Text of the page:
• The senator says the gloomy state of affairs as reported by Ouko should worry residents.
• Linturi was making his first address to the Meru assembly since his election in 2017.
The gloomy state of affairs of the Meru county government as recorded by Auditor General Edward Ouko in his 2017-18 report should worry area residents, Senator Mithika Linturi has said.
Linturi, who was making his maiden address to the Meru County Assembly since his election in 2017, said devolution was not meant to enrich a few individuals but to benefit the majority.
He said tenders should be awarded to contractors residing in wards where those projects are located.
"We must endeavour to spend within the limits of our budgetary allocations and desist from acquiring money unjustly," the senator said on Thursday.
He said his concern should not be interpreted as a war on Governor Kiraitu Murungi for whom he campaigned vigorously against former governor Peter Munya.
“My loyalty is to the people of Meru and my fidelity is to the constitution of Kenya. I am mandated to oversight resources allocated to Meru county. I endeavour to be objective. I oversight the county government based on evidence. We are in a good working relationship with Governor Kiraitu. However, my personal relationship with the county executive cannot compromise my oversight role,” he said.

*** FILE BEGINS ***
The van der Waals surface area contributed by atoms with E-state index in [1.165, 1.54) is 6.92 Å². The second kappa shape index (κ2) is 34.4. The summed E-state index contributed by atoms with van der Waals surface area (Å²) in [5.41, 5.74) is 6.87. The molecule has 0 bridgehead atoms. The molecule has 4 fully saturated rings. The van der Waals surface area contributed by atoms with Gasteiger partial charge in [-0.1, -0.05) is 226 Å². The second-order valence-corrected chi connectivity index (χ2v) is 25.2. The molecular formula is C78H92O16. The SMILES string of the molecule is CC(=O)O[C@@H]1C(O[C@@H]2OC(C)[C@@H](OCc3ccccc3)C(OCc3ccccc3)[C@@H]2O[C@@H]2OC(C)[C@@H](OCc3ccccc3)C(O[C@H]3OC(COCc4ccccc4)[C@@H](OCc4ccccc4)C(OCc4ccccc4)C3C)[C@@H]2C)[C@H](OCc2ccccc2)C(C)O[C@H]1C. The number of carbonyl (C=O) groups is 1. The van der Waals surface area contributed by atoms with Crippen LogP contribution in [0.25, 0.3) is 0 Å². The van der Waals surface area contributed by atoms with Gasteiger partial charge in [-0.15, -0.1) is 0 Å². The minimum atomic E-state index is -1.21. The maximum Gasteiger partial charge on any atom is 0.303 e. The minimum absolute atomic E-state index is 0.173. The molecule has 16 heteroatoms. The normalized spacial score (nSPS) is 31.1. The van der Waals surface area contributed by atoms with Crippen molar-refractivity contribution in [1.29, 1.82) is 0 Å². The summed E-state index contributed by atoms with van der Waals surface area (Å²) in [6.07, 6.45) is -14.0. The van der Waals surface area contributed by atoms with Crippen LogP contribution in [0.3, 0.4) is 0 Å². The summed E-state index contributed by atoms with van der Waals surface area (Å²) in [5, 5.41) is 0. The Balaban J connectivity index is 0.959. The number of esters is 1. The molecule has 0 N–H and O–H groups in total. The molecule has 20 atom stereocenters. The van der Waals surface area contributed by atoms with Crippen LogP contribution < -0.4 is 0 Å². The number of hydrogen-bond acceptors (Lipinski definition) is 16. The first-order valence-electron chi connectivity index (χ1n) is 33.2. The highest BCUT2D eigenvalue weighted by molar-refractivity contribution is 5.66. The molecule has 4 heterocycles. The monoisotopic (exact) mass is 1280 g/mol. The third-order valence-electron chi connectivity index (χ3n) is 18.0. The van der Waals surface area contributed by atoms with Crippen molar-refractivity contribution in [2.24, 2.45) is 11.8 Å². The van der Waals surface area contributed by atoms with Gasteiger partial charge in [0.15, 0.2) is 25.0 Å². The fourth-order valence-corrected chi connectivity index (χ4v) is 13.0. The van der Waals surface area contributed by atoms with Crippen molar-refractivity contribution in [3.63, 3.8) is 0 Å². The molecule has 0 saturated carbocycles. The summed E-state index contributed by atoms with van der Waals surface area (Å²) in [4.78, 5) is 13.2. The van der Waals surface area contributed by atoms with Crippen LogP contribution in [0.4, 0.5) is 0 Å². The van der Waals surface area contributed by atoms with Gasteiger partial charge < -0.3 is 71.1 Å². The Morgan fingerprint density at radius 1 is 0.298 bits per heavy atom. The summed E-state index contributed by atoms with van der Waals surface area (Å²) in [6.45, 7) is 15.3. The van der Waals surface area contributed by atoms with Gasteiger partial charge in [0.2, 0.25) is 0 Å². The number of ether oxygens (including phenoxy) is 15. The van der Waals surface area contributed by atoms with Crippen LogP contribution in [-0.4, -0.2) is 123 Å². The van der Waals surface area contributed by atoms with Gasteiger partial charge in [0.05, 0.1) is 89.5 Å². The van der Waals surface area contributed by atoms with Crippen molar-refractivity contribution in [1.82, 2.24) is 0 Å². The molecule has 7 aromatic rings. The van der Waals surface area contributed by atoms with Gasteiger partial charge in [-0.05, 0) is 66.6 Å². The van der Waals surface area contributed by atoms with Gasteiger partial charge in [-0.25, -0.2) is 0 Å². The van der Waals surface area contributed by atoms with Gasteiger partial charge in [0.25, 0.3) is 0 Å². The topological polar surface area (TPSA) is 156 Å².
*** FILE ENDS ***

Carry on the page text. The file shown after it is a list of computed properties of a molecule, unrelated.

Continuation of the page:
Linturi said the county director of medical services was irregularly paid Sh1 million to attend a course at Yonsei University Health in South Korea yet the admission letter indicated that accommodation would be catered for by the university.
Other irregularities included the transfer of Sh21.5 million to Rural Electrification Authority, payment of Sh8 million to the Council of Governors, the operation of 21 bank accounts with Sh223 million contrary to public finance management Act which requires that all county bank accounts be at the Central bank of Kenya.
Linturi said, "It will be unfortunate if devolution is used to create 60 billionaires against 1.6 million people in Meru."
He said MCAs should ask the executive to shed light on the auditor general's report.